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Statehouse Democrats have made a business case for recruiting and retaining a diverse population to fill Iowa’s labor shortage in a push against GOP legislation regulating diversity training at schools and government entities.
The bill would ban from mandatory training in the schools or governments the mention of certain topics, such as teaching that the United States or Iowa is fundamentally or systemically racist or sexist and that individuals are inherently oppressive based on their race or sex. It also states that such training should not make anyone "feel discomfort, guilt, anguish or any other form of psychological distress" because of race or sex.
It awaits Gov. Kim Reynolds’ signature to become law.
Trone Garriott, a first-term state senator in the minority party, said, “In Iowa, net overall migration in 2020 was negative. We lost 2,348 folks who left this state. We rank 45th among states in ethnic diversity.”
During floor debate, Trone Garriott cited a presentation with the Iowa Business Council and Clive Chamber of Commerce she had viewed earlier that day. She pointed the Fact Checker to those entities for sourcing.
Iowa Business Council Executive Director Joe Murphy said the figures Trone Garriott used came from the organization’s 2021 Iowa Competitive Dashboard report published in February, which uses U.S. Census data.
The data is from 2019, so the figures in the report do not reflect the most recent figures. After facing delays in gathering and releasing data because of the COVID-19 pandemic, the Census Bureau released Vintage 2020 estimates on May 4 — just days after the Senate debate over HF 802. Those numbers are compared with the 2020 Census to gauge the accuracy of the bureau’s estimates.
Let’s look at the first part of Trone Garriott’s statement about Iowa’s negative overall net migration.
While the council’s report does support her claim that Iowa saw negative overall net migration for the year, and the 2,348 figure quantifies that difference, the amount of people who left Iowa actually was higher.
Census data for net migration from a one-year period of July 1, 2018, to 2019 reflects the international migration of 2,663 individuals from native and foreign-born populations to the state — which was counteracted by the domestic migration of 5,011 individuals who left Iowa. So, the loss of a greater number of people to other states exceeded Iowa’s gain of international migrants — resulting in negative overall net migration of 2,348 people.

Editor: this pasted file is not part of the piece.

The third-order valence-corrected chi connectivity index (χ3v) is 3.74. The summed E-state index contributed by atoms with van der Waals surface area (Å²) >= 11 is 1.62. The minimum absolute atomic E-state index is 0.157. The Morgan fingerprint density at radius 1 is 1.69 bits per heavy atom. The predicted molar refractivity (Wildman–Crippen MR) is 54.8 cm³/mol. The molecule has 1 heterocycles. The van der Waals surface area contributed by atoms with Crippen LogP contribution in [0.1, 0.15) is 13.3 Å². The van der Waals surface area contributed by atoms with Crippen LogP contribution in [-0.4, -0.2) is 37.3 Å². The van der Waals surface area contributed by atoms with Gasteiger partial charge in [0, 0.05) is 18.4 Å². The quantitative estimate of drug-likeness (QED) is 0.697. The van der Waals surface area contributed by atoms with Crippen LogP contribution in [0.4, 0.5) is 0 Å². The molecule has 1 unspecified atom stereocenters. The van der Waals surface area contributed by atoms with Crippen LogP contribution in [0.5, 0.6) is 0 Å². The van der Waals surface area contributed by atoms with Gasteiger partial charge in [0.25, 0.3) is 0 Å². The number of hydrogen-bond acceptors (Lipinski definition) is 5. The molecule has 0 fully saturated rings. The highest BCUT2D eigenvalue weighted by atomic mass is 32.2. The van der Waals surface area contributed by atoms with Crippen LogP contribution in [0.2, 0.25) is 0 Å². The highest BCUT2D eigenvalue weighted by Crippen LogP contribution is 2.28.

That measurement should not be confused with population change, which accounts for births and deaths as well as net migration shifts. Iowa saw its population increase by 6,452 that year.
Trone Garriott slightly misspoke when she said “we lost 2,348 folks who left this state.”
While the wording of this sentence implies Trone Garriott was referencing the number of people who left Iowa, her statement begins with the mention of net migration. She was using the 2,348 figure to quantify the negative shift in that measure, which is more accurate as it accounts for people coming into the state as well as those leaving. The number would have been even bigger — more than double, at 5,011 — if she referred only to people leaving Iowa. Because of the way she introduced this statistic, we give it an A.
Next, let’s check whether Iowa ranks 45th among states in ethnic diversity.
According to the American Community Survey, a demographics survey program under the Census Bureau, 85.1 percent of Iowans are white and not Hispanic or Latino. Only five states are less ethnically diverse with higher percentages of white, non-Hispanic or non-Latino residents — Maine (94 percent), Montana (88 percent), New Hampshire (92.6 percent), Vermont (93.8 percent) and West Virginia (93.1 percent).
That’s correct — Iowa ranks near the bottom of the 50 states in the nation for ethnic diversity. We give this claim an A.
Trone Garriott is on the mark with her claims about negative overall net migration in Iowa and about the state’s low rank in ethnic diversity compared with the rest of the nation. The Fact Checker gives her an A overall.
The Fact Checker team checks statements made by an Iowa political candidate/officeholder or a national candidate/officeholder about Iowa, or in ads that appear in our market.
Claims must be independently verifiable.
We give statements grades from A to F based on accuracy and context.
If you spot a claim you think needs checking, email us at email@example.com.
This Fact Checker was researched and written by Marissa Payne of The Gazette.